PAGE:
Planning a trip on a budget.

Somewhere in the sky. (Unsplash)

Somewhere in the sky. (Unsplash)

As Hotch from Criminal Minds would say — Wheels up in 30.


Monitor prices well before it’s time to go. Airfare fluctuates ludicrously based on demand, location, airline, and flight time, and it isn’t unheard of for prices to increase 10-20% overnight. It’s been said that the sweet spot for booking a ticket is 45-60 days prior to go-time, and my favorite apps to monitor airfare are Hopper and Skyscanner. Some claim to have it down to a science (“Book on Tuesday nights at 11:59PM!” or “Exactly 36 days before the trip, no later!”), but honestly, Google Flights is advanced enough to give insight to what prices will look like based on historical data. Go incognito on Chrome, get on Google Flights, and turn on price change notifications – it really lights a fire under you to book when you need to. Change currencies to see if it’s cheaper, if you’re flying internationally.

If you’re flexible, think about different dates and times.  Flights during mid-week are typically cheaper, and those on Thursday through Sunday are the most expensive of the week. Time of day matters too.

Sometimes two one-ways make sense. Again, airfare changes dramatically throughout any specified time period. In a few circumstances, I’ve found it’s cheaper to book two one-ways than one round trip ticket.

If you’re going international, check currency. Money certainly isn’t the same everywhere. If you want to travel far but under budget, check which currencies are weak against the dollar. Thailand has been a popular choice in the past few years for this reason.

Being consistent with an airline has its perks. United has been my pick for years, and after earning status, I won’t fly another airline unless I have to. The miles I’m accruing are well-worth my loyalty, especially when it comes with free upgrades and trips I can buy with miles. Granted, picking an airline to stick with varies by city; you need to look at your typical routes and what’s most popular at your airport. Outside of United’s MileagePlus, American Airlines, Southwest, and Delta have equally attractive programs.

United: The Excursionist Perk, with award miles. You can essentially get a free one-way ticket to another city when booking one-way multi-city trips. Not many who use United know about this, and it’s a shame. Quick example: let’s say Houston to Barcelona is 50,000 award miles each way. Let’s say I want to make another stop in Europe before going home (I choose Paris). I can book Houston to Barcelona for 50,000 award miles, Barcelona to Paris for free, and Paris back home to Houston for 50,000 miles. Read more about it here, and take advantage of it ASAP.


Entrance to our VRBO in Tulum, Mexico.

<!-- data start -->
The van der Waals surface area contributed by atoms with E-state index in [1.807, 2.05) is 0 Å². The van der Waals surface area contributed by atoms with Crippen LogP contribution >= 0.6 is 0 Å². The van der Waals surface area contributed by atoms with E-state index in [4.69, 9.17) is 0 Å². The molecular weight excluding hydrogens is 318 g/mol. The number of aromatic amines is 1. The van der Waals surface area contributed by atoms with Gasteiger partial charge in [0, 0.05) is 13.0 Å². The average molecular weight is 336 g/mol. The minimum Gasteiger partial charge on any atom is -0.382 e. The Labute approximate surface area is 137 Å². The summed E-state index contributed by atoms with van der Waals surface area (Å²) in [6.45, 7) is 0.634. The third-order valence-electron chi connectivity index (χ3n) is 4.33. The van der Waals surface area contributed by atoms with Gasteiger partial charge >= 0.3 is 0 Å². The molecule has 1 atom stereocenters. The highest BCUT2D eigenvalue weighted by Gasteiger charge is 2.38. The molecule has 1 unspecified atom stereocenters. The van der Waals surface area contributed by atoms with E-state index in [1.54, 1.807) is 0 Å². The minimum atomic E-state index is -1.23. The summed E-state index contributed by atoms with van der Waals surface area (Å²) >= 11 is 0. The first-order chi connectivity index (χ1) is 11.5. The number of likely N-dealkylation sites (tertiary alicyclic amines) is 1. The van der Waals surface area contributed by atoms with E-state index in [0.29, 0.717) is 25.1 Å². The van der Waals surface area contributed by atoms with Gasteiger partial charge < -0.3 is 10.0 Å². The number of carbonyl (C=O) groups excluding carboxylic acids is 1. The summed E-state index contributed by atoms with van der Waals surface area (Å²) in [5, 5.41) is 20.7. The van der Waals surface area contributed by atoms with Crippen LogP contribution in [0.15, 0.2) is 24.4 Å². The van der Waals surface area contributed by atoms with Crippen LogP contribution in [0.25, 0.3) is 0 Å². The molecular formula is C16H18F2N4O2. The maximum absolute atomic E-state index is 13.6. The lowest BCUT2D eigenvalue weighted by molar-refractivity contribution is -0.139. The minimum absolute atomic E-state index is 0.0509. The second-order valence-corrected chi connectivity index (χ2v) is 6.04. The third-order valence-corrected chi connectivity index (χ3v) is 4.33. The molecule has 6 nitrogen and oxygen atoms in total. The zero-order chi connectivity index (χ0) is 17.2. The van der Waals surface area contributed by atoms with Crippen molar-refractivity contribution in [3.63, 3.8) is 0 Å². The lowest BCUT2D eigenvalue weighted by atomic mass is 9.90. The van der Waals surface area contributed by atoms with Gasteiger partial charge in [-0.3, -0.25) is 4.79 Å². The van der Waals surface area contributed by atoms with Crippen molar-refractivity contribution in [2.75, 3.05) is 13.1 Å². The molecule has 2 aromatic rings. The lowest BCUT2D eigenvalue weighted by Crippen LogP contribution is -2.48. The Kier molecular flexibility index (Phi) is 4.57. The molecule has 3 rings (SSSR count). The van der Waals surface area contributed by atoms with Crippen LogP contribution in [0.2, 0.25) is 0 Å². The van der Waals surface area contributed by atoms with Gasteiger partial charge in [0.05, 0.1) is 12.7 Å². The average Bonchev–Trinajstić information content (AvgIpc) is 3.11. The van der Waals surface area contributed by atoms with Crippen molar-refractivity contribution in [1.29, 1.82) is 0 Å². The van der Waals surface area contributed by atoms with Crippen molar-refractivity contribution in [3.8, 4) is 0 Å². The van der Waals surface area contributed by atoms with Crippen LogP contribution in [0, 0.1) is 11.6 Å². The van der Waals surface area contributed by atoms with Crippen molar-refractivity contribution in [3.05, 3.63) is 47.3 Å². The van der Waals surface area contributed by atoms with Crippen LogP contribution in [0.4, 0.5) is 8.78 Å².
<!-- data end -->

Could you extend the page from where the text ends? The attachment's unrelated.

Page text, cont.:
Entrance to our VRBO in Tulum, Mexico.


There’s so many options to choosing where to stay when travelling domestically and abroad – hotels, Airbnb, VRBO, hostels. When it comes to lodging, I love hotels and I love Airbnb, and I won’t take sides today. In places where I’m very unfamiliar with the country, language, customs, etc, hotels are typically top of the list; they’re consistent, and the Wifi runs stable. Staying in someone’s house is also super cool – there’s a certain authenticity to it. I’ve used Airbnb in Germany, Switzerland, Spain, and all across the U.S. and Canada, and I’ve had very few problems.

When it comes down to choosing where to stay, though, there’s several factors that play into my decision.

  1. Location. Where is this Airbnb/hotel? Is it in a safe area? Where is it in relation to where I want to be, or want to explore? Will I need a car if I stay here, or is there public transport?

  2. Per night price. What is the value I’m getting out of this Airbnb versus hotel every night? What’s the cleaning fee for the Airbnb? Does the hotel offer free breakfast?

  3. Reviews. Do not skip this. Reviews are the currency of hotels and lodging. Are the reviews effusively positive? Do they look fake? Has anyone who’s stayed here mentioned something that would bother me?

  4. Design. I won’t lie, this is typically top of mind. There’s something about an airy, open, minimal space that has me pulling my wallet out a little faster. If I’m going to be spending money, I want to do it in a place that I’ll love.


Tips on lodging:

For hotels, think long-term loyalty. No matter where you are, it’s worth creating loyalty accounts with major hotel chains (Hilton, Marriott, etc). These brands have a tremendous portfolio of hotels around the world, and earning points and free stays has its benefits.

At a hotel, always ask for the complimentary upgrade. Check in, ask for the upgrade, try not to look embarrassed, and wait for a response. If there’s an open room, hotels are happy to accommodate. Your consistent business is what makes them money. 

If you’re leaning toward Airbnb, message the hosts prior to booking. An Airbnb host wants to maximize the nights they have guests; they’re incentivized to book as many guests as they can per month. I tend to book Airbnbs later than my airfare for this reason; it’s easier to ask a host about potentially lowering the price per night when it’s clear they likely won’t have anyone staying during that time. The worst a host can say is no, and you’ll pay what you would’ve paid anyway.


Along the coast in Monterey, CA.

Along the coast in Monterey, CA.

Rental Cars

I don’t rent cars when I travel — liability and uncertainty with driving in an unfamiliar place is a heavy no-go. It goes back to lodging, and booking a place near public transportation or taxis/Ubers. Any advice you have for this category (aside from taking numerous photos of the car before you step foot into it), I’m all ears!

And lastly.

Know how much you are willing to spend on food, clothes, gifts, etc before you arrive. Your budget shouldn’t change once you land. Avoid tourist traps like the plague, and try not to fall into last-minute splurges.